In its reasons for launching the action, the Malaysian government claimed the use of the word “Allah” should be exclusively reserved for Muslims owing to concerns its use by other faiths could confuse Muslims and be used to convert them.
The Jakarta Post points out Malaysia’s Christian, Buddhist and Hindu minorities have often complained the government infringes their constitutional rights to practice religion freely.
It adds that Roman Catholic representatives say the ban is unreasonable because Christians who speak Malay have used “Allah” in their bibles, literature and songs, long before authorities sought to curb it.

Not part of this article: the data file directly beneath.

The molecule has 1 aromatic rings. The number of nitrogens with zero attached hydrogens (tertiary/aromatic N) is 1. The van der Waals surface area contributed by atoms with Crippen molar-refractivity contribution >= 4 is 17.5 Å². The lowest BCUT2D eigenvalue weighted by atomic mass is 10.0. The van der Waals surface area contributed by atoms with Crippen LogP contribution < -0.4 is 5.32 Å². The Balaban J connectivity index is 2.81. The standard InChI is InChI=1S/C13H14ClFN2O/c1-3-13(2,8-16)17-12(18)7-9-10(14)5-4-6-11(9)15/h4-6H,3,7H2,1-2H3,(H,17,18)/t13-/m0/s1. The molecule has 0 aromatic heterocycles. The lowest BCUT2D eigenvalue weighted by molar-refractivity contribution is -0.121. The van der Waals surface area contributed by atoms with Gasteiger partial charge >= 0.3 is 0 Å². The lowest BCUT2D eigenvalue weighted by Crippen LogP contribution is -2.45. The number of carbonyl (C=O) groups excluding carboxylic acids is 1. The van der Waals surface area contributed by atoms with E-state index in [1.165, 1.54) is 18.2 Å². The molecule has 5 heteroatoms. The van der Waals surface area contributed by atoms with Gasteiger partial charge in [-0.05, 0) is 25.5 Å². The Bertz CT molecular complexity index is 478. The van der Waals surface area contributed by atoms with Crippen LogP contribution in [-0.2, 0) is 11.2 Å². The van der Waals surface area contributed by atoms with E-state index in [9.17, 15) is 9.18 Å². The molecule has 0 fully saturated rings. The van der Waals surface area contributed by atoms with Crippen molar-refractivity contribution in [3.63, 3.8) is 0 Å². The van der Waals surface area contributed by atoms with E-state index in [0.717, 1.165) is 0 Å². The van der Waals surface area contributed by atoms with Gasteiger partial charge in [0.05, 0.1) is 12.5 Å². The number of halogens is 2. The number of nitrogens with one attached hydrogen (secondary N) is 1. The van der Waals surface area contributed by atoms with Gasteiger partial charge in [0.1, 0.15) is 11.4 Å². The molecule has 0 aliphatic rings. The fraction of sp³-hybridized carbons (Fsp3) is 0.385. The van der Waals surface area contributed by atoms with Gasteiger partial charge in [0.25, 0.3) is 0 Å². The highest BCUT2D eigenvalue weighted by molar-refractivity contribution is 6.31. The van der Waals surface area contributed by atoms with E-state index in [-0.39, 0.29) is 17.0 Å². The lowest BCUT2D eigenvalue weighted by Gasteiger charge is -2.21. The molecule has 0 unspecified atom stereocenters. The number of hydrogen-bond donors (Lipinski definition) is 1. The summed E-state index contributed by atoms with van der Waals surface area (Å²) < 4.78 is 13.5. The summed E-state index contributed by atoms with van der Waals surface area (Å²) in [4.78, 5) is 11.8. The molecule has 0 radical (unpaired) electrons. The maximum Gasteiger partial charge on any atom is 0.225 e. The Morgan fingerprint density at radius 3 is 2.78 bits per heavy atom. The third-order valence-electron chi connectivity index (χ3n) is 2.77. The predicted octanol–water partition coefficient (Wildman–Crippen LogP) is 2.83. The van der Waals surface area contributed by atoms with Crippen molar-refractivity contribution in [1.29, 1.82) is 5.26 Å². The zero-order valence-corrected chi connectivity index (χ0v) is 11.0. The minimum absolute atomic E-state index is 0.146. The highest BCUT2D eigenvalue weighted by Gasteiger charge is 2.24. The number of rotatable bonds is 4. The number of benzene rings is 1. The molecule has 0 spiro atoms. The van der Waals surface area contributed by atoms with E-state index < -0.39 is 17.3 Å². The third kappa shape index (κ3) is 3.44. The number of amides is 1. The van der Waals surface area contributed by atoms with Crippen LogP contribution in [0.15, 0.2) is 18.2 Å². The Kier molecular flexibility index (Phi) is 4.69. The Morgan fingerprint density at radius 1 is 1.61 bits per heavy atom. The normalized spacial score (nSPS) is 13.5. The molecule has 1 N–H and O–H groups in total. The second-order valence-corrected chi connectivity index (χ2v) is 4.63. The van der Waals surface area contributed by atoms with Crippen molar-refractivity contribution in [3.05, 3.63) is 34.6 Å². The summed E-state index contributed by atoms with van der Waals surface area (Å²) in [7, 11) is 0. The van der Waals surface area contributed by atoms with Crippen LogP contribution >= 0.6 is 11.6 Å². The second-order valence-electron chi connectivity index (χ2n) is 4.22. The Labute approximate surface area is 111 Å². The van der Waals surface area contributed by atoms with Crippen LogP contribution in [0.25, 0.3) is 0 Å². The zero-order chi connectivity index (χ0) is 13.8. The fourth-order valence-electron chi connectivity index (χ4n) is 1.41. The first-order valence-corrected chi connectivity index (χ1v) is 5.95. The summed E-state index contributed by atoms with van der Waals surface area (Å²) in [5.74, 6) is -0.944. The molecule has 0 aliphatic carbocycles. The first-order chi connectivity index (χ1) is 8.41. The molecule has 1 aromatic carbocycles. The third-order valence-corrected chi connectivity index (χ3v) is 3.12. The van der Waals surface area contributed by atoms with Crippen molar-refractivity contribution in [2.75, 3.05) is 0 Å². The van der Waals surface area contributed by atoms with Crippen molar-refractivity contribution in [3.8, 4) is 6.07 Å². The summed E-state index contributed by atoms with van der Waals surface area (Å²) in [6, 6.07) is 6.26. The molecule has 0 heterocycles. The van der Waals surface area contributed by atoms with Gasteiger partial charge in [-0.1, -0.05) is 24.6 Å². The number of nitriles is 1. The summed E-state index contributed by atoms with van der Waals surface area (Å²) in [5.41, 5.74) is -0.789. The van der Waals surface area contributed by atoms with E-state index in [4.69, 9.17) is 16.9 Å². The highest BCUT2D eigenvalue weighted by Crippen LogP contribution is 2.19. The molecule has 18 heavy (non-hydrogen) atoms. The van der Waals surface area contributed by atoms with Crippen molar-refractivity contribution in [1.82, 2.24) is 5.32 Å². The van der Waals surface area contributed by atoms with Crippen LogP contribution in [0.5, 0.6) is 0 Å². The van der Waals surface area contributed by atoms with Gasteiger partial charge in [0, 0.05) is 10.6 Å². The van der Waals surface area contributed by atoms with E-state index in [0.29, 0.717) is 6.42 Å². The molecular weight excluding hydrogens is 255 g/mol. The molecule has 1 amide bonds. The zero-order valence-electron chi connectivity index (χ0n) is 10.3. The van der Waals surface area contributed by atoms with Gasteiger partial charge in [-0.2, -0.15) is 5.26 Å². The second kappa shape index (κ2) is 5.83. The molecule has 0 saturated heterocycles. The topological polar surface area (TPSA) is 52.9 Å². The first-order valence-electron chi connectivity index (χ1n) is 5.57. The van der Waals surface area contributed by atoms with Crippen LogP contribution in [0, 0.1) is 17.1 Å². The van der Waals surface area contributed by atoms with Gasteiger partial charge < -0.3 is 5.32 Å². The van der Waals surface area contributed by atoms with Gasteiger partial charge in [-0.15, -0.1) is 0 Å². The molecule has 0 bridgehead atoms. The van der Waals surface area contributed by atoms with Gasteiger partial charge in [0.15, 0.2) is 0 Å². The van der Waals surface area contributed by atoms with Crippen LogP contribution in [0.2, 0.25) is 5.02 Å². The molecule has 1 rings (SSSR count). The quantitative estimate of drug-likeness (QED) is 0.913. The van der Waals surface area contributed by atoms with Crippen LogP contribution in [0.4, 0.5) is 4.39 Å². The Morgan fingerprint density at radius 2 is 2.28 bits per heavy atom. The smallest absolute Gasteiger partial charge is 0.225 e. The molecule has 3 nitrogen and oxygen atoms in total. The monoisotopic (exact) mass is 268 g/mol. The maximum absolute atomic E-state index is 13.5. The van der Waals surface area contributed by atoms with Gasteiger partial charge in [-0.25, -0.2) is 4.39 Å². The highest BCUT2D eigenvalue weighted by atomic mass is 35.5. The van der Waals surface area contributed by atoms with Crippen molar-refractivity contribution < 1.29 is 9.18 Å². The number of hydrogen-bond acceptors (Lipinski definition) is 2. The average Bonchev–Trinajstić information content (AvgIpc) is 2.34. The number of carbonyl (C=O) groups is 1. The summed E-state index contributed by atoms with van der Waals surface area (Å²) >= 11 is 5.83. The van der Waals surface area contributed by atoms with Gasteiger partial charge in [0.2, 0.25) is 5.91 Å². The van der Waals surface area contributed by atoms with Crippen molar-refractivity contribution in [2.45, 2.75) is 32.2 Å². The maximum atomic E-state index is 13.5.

Reverend Lawrence Andrew, the editor of The Herald, said he was “disappointed and dismayed” at the ruling and that he would appeal the decision.
He added: “It is a retrograde step in the development of law in relation to the fundamental liberty of religious minorities.”